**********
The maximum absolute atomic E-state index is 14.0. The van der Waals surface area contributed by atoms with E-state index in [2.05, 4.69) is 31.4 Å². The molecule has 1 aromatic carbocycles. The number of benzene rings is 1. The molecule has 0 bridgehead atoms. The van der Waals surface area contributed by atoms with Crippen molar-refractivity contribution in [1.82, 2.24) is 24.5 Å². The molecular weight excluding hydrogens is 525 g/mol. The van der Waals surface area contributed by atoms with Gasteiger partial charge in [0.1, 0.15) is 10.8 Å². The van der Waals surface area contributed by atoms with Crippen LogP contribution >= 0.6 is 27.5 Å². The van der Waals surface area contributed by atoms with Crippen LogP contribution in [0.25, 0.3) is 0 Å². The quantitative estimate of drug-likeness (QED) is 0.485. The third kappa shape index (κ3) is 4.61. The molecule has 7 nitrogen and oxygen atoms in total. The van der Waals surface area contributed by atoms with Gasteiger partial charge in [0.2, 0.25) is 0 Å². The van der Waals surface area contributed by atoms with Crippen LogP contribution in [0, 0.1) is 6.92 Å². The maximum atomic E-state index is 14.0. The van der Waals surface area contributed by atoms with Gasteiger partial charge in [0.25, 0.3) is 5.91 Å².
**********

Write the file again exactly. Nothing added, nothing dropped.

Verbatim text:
The maximum absolute atomic E-state index is 14.0. The van der Waals surface area contributed by atoms with E-state index in [2.05, 4.69) is 31.4 Å². The molecule has 1 aromatic carbocycles. The number of benzene rings is 1. The molecule has 0 bridgehead atoms. The van der Waals surface area contributed by atoms with Crippen molar-refractivity contribution in [1.82, 2.24) is 24.5 Å². The molecular weight excluding hydrogens is 525 g/mol. The van der Waals surface area contributed by atoms with Gasteiger partial charge in [0.1, 0.15) is 10.8 Å². The van der Waals surface area contributed by atoms with Crippen LogP contribution >= 0.6 is 27.5 Å². The van der Waals surface area contributed by atoms with Crippen LogP contribution in [0.25, 0.3) is 0 Å². The quantitative estimate of drug-likeness (QED) is 0.485. The third kappa shape index (κ3) is 4.61. The molecule has 7 nitrogen and oxygen atoms in total. The van der Waals surface area contributed by atoms with Gasteiger partial charge in [0.2, 0.25) is 0 Å². The van der Waals surface area contributed by atoms with Crippen LogP contribution in [0, 0.1) is 6.92 Å². The maximum atomic E-state index is 14.0. The van der Waals surface area contributed by atoms with Gasteiger partial charge in [0.25, 0.3) is 5.91 Å².